UPDATED:

The parliament’s Constitutional Law Committee announced on Wednesday that they have asked the prosecutor general to launch an investigation into Pekka Haavisto’s actions in the matter of repatriation of Finnish citizens from Al Hol detention camp in Syria.

Foreign Minister Pekka Haavisto (the Green League) met with Dr. Abdulkarim Omar, who represents the autonomous administration of northeast Syria, at the House of the Estates in Helsinki on January 30, 2020. Haavisto and Omar discussed the circumstances in the al-Hol camp at the senior official level. Picture: Tony Öhberg for Finland Today

The camp, managed by Kurdish forces, houses former ISIS members and sympathizers from various nations, mostly women and children. Presumably, Haavisto wanted his ministry to devise a plan to bring the Finnish citizens in the camp back to their home country.

Yet this is not the focus of the investigation. What the prosecutor will be looking at is the dispute between the minister and one of his officials, Pasi Tuominen, whose position as director general of consular services put him in charge of Al Hol affairs at the time.

Presumably due to Tuominen’s disagreement with the plans for repatriation, he was effectively sidelined by Haavisto, who stripped Tuominen of his authority over Al Hol matters and later tried to have him reassigned to a different position altogether. In the course of the investigation, the prosecutor hopes to find out why this was the case, rather than look at the legality of the ministry’s plans to repatriate citizens from al-Hol, although some MPs have also questioned the committee about this.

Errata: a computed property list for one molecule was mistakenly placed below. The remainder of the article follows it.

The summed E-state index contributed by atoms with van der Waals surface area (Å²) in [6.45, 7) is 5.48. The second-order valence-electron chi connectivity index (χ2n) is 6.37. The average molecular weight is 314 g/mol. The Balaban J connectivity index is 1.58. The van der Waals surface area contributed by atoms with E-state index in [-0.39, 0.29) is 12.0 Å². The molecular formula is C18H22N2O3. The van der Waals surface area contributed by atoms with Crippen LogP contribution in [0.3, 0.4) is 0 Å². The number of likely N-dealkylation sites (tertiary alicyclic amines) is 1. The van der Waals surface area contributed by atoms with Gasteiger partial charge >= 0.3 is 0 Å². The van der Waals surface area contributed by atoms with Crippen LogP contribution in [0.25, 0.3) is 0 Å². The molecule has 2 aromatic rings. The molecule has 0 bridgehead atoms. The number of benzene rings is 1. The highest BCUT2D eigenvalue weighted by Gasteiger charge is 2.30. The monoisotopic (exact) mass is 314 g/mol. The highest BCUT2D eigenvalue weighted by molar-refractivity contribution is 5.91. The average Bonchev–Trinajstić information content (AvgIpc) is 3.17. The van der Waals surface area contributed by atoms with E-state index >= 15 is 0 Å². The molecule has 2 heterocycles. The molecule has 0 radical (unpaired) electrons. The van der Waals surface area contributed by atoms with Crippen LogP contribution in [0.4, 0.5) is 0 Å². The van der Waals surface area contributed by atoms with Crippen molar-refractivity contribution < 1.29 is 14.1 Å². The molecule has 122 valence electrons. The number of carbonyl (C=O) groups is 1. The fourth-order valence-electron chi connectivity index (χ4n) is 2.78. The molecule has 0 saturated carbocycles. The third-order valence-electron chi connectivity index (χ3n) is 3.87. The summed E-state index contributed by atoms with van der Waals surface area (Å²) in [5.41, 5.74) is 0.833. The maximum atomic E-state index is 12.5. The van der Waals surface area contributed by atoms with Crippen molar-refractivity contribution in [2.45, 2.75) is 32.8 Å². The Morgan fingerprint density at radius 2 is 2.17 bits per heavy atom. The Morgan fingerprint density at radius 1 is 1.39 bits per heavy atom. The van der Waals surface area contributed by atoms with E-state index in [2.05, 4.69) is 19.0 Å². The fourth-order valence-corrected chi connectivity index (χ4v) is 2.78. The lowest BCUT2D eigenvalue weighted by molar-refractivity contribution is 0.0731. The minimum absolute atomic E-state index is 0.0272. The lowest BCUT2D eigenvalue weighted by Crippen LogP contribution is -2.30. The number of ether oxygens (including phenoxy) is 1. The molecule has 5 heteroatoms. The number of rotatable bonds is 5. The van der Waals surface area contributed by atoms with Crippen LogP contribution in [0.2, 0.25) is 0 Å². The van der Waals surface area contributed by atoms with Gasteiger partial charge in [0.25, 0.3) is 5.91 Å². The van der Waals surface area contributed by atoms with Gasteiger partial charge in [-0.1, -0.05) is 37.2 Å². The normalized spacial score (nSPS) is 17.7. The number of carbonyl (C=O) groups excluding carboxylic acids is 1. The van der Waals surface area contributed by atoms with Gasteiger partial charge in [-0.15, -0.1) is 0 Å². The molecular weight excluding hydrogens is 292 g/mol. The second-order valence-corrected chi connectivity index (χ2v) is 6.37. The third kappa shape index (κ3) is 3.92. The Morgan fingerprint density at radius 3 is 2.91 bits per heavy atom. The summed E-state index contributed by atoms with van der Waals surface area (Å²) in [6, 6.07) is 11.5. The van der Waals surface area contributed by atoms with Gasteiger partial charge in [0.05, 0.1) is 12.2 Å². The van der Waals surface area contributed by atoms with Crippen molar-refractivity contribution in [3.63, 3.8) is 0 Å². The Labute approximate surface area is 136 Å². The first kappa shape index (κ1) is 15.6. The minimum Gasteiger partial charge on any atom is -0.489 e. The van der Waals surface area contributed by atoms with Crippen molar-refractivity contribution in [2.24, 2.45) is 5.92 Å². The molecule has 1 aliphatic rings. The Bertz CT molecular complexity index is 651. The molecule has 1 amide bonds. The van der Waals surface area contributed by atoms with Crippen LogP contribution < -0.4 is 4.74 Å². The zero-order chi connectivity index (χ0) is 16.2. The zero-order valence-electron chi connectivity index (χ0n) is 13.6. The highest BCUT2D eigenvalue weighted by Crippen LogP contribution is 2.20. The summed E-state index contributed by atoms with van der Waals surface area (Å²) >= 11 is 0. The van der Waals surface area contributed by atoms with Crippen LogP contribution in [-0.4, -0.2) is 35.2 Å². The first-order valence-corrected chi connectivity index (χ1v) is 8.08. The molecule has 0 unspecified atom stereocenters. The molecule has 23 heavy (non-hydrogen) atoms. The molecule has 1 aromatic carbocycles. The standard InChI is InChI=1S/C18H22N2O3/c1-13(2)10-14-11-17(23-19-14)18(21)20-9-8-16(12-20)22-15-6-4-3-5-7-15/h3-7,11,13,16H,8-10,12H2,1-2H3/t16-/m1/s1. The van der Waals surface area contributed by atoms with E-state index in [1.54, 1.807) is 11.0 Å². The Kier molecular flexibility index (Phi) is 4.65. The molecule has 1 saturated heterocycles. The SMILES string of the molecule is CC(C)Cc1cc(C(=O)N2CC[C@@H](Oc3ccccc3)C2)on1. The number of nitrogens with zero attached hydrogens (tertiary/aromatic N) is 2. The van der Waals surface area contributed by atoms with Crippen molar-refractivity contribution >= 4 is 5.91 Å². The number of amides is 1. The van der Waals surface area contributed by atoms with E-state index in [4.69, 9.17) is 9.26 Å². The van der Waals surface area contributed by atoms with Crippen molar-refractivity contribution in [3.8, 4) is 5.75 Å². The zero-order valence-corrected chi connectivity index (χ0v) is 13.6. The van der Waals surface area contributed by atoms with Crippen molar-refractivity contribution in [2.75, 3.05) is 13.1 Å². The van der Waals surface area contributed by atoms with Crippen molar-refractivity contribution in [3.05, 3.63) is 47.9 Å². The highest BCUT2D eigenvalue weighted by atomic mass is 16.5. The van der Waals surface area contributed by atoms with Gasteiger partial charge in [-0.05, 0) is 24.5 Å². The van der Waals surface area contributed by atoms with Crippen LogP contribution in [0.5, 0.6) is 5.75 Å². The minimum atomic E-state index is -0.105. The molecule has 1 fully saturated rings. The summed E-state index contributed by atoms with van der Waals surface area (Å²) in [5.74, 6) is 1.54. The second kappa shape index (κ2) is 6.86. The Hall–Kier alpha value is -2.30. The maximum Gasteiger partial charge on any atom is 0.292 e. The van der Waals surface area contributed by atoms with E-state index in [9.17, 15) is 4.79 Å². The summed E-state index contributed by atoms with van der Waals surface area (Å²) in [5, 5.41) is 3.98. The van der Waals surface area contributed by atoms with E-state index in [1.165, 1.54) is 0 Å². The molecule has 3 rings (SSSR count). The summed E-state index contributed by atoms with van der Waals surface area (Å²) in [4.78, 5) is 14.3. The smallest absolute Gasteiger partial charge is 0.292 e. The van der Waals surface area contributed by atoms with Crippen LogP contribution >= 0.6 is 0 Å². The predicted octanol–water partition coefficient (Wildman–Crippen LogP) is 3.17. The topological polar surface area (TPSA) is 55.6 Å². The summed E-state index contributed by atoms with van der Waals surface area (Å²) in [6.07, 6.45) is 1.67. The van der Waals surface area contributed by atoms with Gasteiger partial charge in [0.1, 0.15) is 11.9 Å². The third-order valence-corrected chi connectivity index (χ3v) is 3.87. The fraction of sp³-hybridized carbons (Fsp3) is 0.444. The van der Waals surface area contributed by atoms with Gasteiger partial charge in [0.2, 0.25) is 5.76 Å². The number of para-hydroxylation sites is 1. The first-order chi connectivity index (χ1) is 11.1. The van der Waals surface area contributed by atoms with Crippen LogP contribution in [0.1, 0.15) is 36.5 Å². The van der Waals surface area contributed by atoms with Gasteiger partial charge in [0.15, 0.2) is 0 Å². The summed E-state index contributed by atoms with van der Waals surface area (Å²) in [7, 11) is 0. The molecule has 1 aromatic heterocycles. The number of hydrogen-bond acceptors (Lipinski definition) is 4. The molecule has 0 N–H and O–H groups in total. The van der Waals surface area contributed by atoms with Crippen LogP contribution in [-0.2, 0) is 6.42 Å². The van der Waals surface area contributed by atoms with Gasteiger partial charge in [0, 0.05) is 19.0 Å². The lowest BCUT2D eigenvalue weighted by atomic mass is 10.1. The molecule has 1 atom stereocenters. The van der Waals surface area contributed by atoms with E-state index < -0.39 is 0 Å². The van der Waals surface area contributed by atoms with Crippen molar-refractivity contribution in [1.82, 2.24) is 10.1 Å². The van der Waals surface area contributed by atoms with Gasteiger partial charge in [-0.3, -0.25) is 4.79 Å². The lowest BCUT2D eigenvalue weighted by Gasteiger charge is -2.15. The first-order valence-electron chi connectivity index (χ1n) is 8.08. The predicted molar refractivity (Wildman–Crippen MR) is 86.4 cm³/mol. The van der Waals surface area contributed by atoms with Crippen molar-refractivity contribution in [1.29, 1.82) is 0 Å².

Haavisto already stood for a confidence vote in parliament last year, after a media scandal broke out surrounding the al-Hol situation. With 110 MPs voting in his favor, he passed the vote.

While the investigation is ongoing, the minister will continue in his position, having the full support of Prime Minister Sanna Marin (the SDP) and Green Party chair Maria Ohisalo. Once the investigation is complete, the Constitutional Law Committee will consult experts and draft a final report, and then MPs in parliament will decide whether or not to bring charges against the minister to the national court.